The second volume of Drawn and Quarterly's ambitious reprinting of selected works by manga master Tatsumi picks up where the first left off. This outing once again showcases Tatsumi's pitch-perfect psychodramas, but this time with stories that are a bit more ambitious and sure-footed. Tatsumi more or less invented his own genre, making compelling manga out of everyday moments that otherwise pass unnoticed. His characters are anonymous faces we pass on the street, and he gives them an unsuspected inner life. In the opening story an artist for children's stories discovers a new, sinister vocation until he's found out. In another story a man is held captive by a woman who blames all men for her own psychological (and physical) scars. And in still another, an old man, once a proud business owner, returns to his derelict office day after day, despite the end of his company. Tatsumi lends all of these characters sympathetic voices through his minimal dialogue and deft line work. No one captures urban Japan quite like Tatsumi—even the streets feel nuanced. This collection of seminal work by a comics master is essential reading for anyone interested in the artistic development of the medium. (Aug.)
 

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  4 D+Q reviews in the KIRKUS SPECIAL GRAPHIC SPOTLIGHT

Updated June 26, 2006


D+Q has 4 reviews in the KIRKUS REVIEWS SPECIAL GRAPHIC SPOTLIGHT

Skibber Bee-Bye
Ron Regé, Jr.
Drawn & Quarterly / July / 1896597963

Skibber Bee~Bye, first issued in 2000 but out of print for three years, is a perfect illustration of the work that made Chris Ware call Ron Regé “one of a handful of cartoonists in the history of the medium to not only reinvent comics to suit his own idiosyncratic impulses and inspirations as an artist, but also to imbue it with his own peculiar, ever changing emotional energy. “With direct, clean illustration that belies the sometimes dark content, Skibber’s a dreamscape in which a shy and lovesick elephant furtively pursues the company of two reclusive mice. With strange, one-eyed fairy-like creatures and treehouse fortresses, magical elements wander through the narrative—primarily visual, with little text—but as it progresses, the innocence of the two mice is degraded by their contact with the real world. “Skibber first existed as a series of unrelated stories I had written,” says Regé. “They all had similar ‘dreamy’ themes and elements in them. I changed the stories around so that I could thread them together into the narrative.” Though Skibber deals with death, violence and self-immolation, the whimsical, almost-childlike quality of the art made the author an apparently perfect fit for Tylenol’s “Ouch!” advertising campaign, launched in 2003. The campaign was an attempt to rebrand and attract younger consumers, in pursuit of whom Tylenol had begun to sponsor extreme-sports competitions and film festivals. They also sought out the best young graphic-novelists, and quickly found Regé. A representative for the campaign met him while buying one of his larger scale images. “The print was fairly violent,” says Regé. “But [it] reflected on the nature of pain and suffering.”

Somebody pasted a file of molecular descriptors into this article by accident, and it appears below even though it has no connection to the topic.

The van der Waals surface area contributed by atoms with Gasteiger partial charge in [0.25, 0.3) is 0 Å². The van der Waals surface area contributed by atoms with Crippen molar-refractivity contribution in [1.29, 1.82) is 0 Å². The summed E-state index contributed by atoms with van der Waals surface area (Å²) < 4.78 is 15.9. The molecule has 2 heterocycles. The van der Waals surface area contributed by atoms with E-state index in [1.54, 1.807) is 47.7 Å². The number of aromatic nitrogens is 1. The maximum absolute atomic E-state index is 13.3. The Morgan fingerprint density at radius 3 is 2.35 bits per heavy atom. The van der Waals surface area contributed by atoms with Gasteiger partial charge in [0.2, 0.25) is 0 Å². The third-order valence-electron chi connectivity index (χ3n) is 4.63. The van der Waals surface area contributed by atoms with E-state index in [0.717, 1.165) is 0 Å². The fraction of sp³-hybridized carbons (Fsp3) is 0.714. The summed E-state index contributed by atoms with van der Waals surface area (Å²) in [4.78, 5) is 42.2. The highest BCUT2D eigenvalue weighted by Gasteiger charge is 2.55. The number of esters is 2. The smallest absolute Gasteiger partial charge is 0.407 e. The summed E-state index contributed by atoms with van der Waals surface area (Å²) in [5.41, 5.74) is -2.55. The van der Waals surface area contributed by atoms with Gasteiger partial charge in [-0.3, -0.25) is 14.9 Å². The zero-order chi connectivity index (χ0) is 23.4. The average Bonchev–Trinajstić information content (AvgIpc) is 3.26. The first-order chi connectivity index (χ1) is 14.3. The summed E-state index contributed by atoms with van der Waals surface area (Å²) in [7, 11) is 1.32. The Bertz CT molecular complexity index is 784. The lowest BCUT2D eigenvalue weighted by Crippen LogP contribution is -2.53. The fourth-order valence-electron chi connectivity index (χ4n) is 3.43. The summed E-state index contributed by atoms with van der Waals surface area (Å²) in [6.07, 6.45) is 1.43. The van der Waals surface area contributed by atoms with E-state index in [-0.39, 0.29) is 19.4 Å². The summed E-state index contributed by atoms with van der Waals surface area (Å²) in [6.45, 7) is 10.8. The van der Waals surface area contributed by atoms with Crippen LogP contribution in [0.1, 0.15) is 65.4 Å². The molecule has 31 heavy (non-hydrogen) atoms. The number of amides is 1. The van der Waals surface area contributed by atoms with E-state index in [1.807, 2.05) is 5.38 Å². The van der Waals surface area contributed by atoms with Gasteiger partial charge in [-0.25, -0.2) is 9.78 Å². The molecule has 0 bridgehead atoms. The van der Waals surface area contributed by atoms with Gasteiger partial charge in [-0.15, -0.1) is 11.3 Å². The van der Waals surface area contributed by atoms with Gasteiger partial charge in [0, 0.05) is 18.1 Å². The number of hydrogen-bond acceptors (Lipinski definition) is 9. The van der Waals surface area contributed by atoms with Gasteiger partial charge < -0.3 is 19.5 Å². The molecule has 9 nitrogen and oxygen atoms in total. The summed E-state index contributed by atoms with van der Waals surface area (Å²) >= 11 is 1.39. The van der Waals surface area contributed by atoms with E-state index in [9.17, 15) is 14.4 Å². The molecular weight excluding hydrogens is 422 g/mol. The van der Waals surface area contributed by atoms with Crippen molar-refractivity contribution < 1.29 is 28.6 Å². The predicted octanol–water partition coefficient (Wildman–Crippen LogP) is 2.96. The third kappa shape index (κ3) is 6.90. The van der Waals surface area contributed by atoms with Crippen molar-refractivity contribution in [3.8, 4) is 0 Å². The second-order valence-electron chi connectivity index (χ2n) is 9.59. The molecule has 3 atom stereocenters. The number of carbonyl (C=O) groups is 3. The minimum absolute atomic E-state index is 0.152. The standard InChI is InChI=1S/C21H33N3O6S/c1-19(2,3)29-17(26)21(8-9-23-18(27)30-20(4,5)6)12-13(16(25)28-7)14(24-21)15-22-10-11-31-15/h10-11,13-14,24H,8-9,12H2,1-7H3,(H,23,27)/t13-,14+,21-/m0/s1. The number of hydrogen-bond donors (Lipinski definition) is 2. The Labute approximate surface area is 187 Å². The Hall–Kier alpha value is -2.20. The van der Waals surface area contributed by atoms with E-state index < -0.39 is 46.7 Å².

Abandon the Old in Tokyo
Yoshihiro Tatsumi
Edited by Adrian Tomine
Drawn & Quarterly / September / 1894937872

In 2005, Drawn & Quarterly published The Push Man and Other Stories, a collection of short graphic narratives by a relatively unknown Japanese comics creator that reflected the mundane and perverse nature of everyday life in 1960s Tokyo. In 2006, that artist, Yoshihiro Tatsumi, has become a household name in alternative and literary comics. This year, he will grace the pages of the Paris Review and Giant Robot magazine, and will have the second volume of his work published. In Abandon the Old in Tokyo, Tatsumi’s stories are longer and even more unsettling. A few of the narratives, including the title story and Forked Road, end abruptly and evoke the haunting feeling of tragedy. “Tatsumi seems to push himself further in several disparate directions,” says editor Adrian Tomine. “Some stories are more explicitly humorous, some are more explicitly ‘horror’ based, and overall, there’s an increased level of irreverence and daring.” Readers may also be surprised to find elements of manga enmeshed in Tatsumi’s noir sensibility. The book includes an introduction by Koji Suzuki, author of the Japanese horror novel The Ring, who writes, “That the subjects of nostalgia may be ridden with mischief, crime and passion, as they are in these stories, does not make the subjects any less nostalgic.” This fall, readers will have the chance to feel the nostalgia of Tatsumi’s world once again.

My Most Secret Desire
Julie Doucet
Drawn & Quarterly / June / 1896597955